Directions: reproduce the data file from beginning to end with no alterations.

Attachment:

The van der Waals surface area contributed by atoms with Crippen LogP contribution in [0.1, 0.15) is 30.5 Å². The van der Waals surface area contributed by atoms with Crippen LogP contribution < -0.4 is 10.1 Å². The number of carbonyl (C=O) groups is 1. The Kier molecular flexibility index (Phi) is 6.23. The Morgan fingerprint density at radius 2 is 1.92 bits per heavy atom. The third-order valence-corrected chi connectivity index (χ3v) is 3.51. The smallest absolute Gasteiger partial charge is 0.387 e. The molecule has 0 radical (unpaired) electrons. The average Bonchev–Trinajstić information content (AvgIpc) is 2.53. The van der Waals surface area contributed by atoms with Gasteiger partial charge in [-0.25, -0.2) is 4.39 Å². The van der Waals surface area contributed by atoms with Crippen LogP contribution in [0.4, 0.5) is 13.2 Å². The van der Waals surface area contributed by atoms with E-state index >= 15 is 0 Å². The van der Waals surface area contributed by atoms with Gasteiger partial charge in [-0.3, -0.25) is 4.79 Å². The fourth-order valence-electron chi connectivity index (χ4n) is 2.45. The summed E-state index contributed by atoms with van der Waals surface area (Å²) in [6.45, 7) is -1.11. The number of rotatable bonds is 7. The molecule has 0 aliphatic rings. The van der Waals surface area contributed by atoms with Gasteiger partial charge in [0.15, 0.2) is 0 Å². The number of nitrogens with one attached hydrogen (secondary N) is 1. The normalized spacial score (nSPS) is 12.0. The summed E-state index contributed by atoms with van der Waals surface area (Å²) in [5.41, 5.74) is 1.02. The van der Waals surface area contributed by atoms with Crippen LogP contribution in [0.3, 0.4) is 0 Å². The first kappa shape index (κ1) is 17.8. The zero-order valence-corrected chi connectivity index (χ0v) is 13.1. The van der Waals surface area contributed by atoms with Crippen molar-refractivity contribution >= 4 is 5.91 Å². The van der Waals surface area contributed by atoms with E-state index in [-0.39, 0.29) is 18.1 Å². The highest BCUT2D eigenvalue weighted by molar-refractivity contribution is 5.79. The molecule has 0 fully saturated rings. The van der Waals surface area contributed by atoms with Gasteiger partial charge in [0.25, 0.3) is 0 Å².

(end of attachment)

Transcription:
The van der Waals surface area contributed by atoms with Crippen LogP contribution in [0.1, 0.15) is 30.5 Å². The van der Waals surface area contributed by atoms with Crippen LogP contribution < -0.4 is 10.1 Å². The number of carbonyl (C=O) groups is 1. The Kier molecular flexibility index (Phi) is 6.23. The Morgan fingerprint density at radius 2 is 1.92 bits per heavy atom. The third-order valence-corrected chi connectivity index (χ3v) is 3.51. The smallest absolute Gasteiger partial charge is 0.387 e. The molecule has 0 radical (unpaired) electrons. The average Bonchev–Trinajstić information content (AvgIpc) is 2.53. The van der Waals surface area contributed by atoms with Gasteiger partial charge in [-0.25, -0.2) is 4.39 Å². The van der Waals surface area contributed by atoms with Crippen LogP contribution in [0.4, 0.5) is 13.2 Å². The van der Waals surface area contributed by atoms with E-state index >= 15 is 0 Å². The van der Waals surface area contributed by atoms with Gasteiger partial charge in [-0.3, -0.25) is 4.79 Å². The fourth-order valence-electron chi connectivity index (χ4n) is 2.45. The summed E-state index contributed by atoms with van der Waals surface area (Å²) in [6.45, 7) is -1.11. The number of rotatable bonds is 7. The molecule has 0 aliphatic rings. The van der Waals surface area contributed by atoms with Gasteiger partial charge in [0.15, 0.2) is 0 Å². The number of nitrogens with one attached hydrogen (secondary N) is 1. The normalized spacial score (nSPS) is 12.0. The summed E-state index contributed by atoms with van der Waals surface area (Å²) in [5.41, 5.74) is 1.02. The van der Waals surface area contributed by atoms with Crippen LogP contribution in [0.3, 0.4) is 0 Å². The first kappa shape index (κ1) is 17.8. The zero-order valence-corrected chi connectivity index (χ0v) is 13.1. The van der Waals surface area contributed by atoms with Crippen molar-refractivity contribution >= 4 is 5.91 Å². The van der Waals surface area contributed by atoms with E-state index in [-0.39, 0.29) is 18.1 Å². The highest BCUT2D eigenvalue weighted by molar-refractivity contribution is 5.79. The molecule has 0 fully saturated rings. The van der Waals surface area contributed by atoms with Gasteiger partial charge in [0.25, 0.3) is 0 Å².